I’m currently reading Kim Sterelny’s Thought in a Hostile World (Blackwell/Wiley 2003). Part of why I’m reading it is for the purposes of this common currency project. (The book as a whole is profoundly interesting and worth reading.)
Thought in a Hostile World is concerned with two related projects concerning the cognitive evolution of humans. One is about the ‘wiring and connection facts’ from the perspective of a theory of human agency, and evolutionary history. The other concerns the relationship between the wiring and connection facts, and a second set of ‘interpretive’ facts. These interpretive facts (about humans) include belief-desire folk psychology, but also sciences such as economics and anthropology which work with what Sterelny calls “refined versions of our folk self-conception”.
With respect to belief Sterelny argues on the one hand that many examples of successful control systems can get by with less than beliefs, and on the other than some specific types of cognitive demand would explain the evolution of belief-like states, because they require ‘de-coupled’ representations. These representations encode information that cannot be reliably extracted from single cues, that are potentially relevant to many actions, and which may be relevant at times other than when the information is perceptually salient.
After three chapters mostly focused on belief, and belief-like states, Sterelny devotes on (Chapter 5, pages 78-96) to “The Descent of Preference”. I don’t yet have a settled view about what Sterelny has to say here. But it is definitely relevant and important for anyone thinking common currencies for action selection:
- Although making no direct reference to common currencies, and surprisingly little to the economic aspects of choice, Sterelny is concerned with the natural history of preference, and with the question how an agent with a preference structure of some kind (he does occasionally use the expression ‘utility function’) might behave differently from one without.
- He argues that preferences are like belief-like states (‘decoupled representations’) in being found only in some animals, and in response to specific cognitive challenges that cannot be solved by simpler means. Sterelny is (it seems) agnostic about whether rats exhibit the required sophistication, but thinks that primates definitely do.
- So, depending on what exactly Sterelny means by preferences, his view is some kind of partial eliminativism about preferences (some animals may seem to have them, but if you use the right criteria you’ll see that they don’t need them). It would seem to be a consequence of this position that common (cognitive) currencies are relatively rare and unusual.
Part of the reason I don’t yet have a settled view about Sterelny’s chapter on “The Descent of Preference” is that I’m currently downright puzzled by some of the decisions he seems to have taken in the chapter. Among them:
- The companion to belief in intentional psychology is desire. In previous chapters he’s been careful to explain how belief-like states and decoupled representations are pretty close to beliefs, without (very reasonably) calling for them to be identified. Yet in this chapter he mostly talks about preference as opposed to desire. It’s consequently less clear what explanatory target he’s aiming at.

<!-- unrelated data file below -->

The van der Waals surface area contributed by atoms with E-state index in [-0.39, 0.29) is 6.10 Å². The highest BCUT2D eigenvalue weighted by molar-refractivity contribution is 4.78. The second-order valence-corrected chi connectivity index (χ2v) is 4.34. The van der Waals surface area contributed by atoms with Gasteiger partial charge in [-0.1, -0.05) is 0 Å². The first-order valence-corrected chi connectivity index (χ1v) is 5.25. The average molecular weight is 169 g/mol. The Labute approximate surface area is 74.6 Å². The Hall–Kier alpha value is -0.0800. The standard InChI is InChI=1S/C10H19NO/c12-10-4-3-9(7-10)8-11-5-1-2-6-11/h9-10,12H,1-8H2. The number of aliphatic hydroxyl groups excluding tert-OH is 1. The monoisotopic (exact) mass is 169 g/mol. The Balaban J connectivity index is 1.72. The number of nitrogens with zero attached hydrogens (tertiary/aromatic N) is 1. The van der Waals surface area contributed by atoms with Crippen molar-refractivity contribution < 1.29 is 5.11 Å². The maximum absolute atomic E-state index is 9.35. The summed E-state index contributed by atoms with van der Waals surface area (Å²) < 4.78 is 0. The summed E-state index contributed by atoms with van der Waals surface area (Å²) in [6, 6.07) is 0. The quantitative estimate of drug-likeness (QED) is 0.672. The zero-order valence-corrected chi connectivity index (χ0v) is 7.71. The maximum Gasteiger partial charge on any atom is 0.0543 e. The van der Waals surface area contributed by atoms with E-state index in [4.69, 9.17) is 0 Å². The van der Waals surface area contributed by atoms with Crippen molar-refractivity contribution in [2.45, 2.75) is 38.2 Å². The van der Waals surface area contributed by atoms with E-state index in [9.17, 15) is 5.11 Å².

- This is made worse by some of the things he says about preferences. So at one point he describes the task of the chapter as giving an account of “motivation based on representations of the external world.” Beliefs are paradigmatically representational states. And desires are supposed to interact with beliefs. But why make desire itself (or preference) primarily representational? The main theories of desire on the market are mostly non-representational. They have it that desire is a disposition to action, or has something to do with pleasure, attention, learning. (There are fairly representational theories of desire too, but they’re hardly the most congenial to Sterelny’s natural history of cognition.)
- Sterelny organizes some of his discussion by reference to what calls ‘the forager’s dilemma’ (which he does not clearly define in the chapter). But he says surprisingly little about what I above called the ‘economic aspects of choice’. I have in mind here the problem Robbins (1935) formulated as that of allocating “scarce means which have alternative uses”. Any agent with a relatively rich behavioral repertoire faces a trade-off problem in allocating resources between available actions. Many actions are mutually exclusive, either directly or in drawing from a common energy budget. The costs of far-from optimal allocation might be very high. I haven’t yet figured out why Sterelny says relatively little about this kind of issue.
Still, it’s a fine book and well worth reading. I’ll develop some more systematic reflections on it in due course, and post them here where they can be safe from prying eyes. (I'll also comment on some of the earlier papers in which Sterelny developed some of the ideas that appear in Thought in a Hostile World.)
Robbins, L. (1935) An Essay on the Nature and Significance of Economic Science. London: MacMillan and Co.
Sterelny, K. (2003) Thought in a Hostile World. Oxford: Blackwell.